With the passing of the Personal Responsibility and Work Opportunity Reconciliation Act (PRWORA) of 1996, the United States embarked on a major social experiment with its social welfare and safety net programs for the poor. The most far-reaching reform of the cash welfare system for single mothers since 1935, PRWORA replaced the federal entitlement program for low-income families and children (Aid to Families with Dependent Children, AFDC) with a state-administered block grant program, the Temporary Assistance for Needy Families (TANF). Determining the consequences of this experiment is of great importance. Has welfare reform “worked?” What were the effects of the reforms on families and individuals? What reforms worked for whom and why? In looking toward the development of new policies to aid low-income families, which elements of the new welfare system need to be changed and which left as is?
For these fundamental questions to be answered adequately, two issues need to be addressed. First, how should one go about answering these questions— what methods should be used and what types of studies should be conducted in order to determine the effects of welfare reform? Second, what types of data are needed to measure the effects of welfare reform? Are federal and state data sources currently available sufficient to carry out needed evaluations, and, if not, what investments in that infrastructure are needed?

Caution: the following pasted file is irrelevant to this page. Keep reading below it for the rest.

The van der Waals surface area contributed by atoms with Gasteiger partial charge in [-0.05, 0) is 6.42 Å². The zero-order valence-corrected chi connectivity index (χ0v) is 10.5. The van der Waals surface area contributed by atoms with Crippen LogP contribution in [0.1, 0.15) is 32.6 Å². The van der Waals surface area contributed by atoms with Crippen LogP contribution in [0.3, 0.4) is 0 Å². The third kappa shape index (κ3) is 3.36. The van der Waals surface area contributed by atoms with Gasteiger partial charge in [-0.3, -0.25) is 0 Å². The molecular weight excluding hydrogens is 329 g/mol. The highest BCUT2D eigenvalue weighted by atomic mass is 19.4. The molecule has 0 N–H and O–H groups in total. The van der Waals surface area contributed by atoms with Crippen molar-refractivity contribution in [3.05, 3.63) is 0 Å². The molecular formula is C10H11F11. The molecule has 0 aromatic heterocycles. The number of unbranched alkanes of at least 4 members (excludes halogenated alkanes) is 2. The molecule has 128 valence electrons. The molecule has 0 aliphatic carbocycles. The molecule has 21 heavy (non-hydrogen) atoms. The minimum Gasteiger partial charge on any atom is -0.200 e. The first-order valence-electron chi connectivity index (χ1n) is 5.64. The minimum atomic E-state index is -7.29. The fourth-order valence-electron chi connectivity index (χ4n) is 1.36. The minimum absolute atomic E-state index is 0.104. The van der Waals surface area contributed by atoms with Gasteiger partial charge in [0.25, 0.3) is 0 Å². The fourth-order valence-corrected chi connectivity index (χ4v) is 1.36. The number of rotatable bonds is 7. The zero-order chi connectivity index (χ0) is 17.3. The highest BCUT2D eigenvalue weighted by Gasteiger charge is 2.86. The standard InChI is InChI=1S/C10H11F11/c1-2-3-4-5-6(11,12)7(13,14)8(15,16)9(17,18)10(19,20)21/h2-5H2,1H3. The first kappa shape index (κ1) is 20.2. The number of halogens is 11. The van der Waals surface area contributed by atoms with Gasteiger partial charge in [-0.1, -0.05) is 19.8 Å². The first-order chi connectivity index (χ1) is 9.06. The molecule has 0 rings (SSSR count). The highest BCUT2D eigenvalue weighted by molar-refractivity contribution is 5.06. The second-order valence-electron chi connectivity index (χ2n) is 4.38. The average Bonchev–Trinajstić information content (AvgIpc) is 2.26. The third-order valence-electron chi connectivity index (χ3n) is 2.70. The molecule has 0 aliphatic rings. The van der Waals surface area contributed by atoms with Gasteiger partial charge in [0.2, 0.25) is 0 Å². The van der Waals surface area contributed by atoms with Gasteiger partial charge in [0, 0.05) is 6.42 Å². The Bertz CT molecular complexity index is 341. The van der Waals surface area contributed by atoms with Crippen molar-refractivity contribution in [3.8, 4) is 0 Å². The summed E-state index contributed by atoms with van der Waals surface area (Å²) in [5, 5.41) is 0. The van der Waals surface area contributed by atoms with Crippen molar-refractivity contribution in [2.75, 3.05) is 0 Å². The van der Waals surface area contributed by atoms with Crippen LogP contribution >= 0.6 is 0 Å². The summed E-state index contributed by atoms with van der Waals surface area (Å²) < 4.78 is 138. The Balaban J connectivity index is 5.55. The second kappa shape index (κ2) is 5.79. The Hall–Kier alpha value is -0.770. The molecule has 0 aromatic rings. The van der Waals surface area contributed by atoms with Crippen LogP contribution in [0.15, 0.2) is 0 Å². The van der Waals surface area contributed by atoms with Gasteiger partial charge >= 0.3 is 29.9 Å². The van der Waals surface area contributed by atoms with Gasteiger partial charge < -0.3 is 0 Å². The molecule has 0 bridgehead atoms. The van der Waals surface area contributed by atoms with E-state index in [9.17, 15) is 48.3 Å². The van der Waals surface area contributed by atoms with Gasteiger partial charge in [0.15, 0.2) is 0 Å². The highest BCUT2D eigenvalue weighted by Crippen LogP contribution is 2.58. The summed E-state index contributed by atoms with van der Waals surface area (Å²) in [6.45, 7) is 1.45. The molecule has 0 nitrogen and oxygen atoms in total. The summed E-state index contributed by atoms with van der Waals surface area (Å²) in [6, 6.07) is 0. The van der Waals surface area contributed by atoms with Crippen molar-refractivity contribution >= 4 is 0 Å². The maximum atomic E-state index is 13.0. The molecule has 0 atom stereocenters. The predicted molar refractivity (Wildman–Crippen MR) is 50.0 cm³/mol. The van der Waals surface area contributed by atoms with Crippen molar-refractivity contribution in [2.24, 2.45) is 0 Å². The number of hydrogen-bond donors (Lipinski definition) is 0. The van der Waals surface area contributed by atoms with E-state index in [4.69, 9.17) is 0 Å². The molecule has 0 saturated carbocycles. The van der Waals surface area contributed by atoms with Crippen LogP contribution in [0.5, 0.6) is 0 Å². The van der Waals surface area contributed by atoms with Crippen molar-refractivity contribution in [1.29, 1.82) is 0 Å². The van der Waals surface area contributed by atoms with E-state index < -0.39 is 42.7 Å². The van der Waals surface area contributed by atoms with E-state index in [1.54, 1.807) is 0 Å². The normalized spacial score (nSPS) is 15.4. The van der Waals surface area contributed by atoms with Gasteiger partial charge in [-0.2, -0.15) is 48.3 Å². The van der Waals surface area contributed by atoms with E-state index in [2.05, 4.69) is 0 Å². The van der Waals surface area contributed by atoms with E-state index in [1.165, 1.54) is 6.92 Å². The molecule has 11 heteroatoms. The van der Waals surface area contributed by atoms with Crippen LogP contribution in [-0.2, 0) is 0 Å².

To answer these questions, the Committee on National Statistics of the National Research Council formed the Panel on Data and Methods for Measuring the Effects of Changes in Social Welfare Programs. This panel is sponsored by the Office of the Assistant Secretary for Planning and Evaluation (ASPE) of the U.S. Department of Health and Human Services (DHHS) through a congressional appropriation. The charge to the panel is to review methods and data needed to evaluate the outcomes of changes in social welfare programs on families and individuals. The panel is specifically charged with assisting the department in (1) identifying how best to measure and track program eligibility, participation, child well-being, and other outcomes; (2) evaluating data, research designs, and methods for the study of welfare reform outcomes; and (3) identifying needed areas and topics of research. In doing so, the panel was asked to consider alternative federal and state data sources, the limitations of currently available data, appropriate evaluation designs and methods for analysis, and findings from previous research and evaluation. The panel is also specifically charged with reviewing data needs and methods for tracking and assessing the effects of program changes on families who stop receiving cash assistance—i.e., welfare leavers. (Author abstract)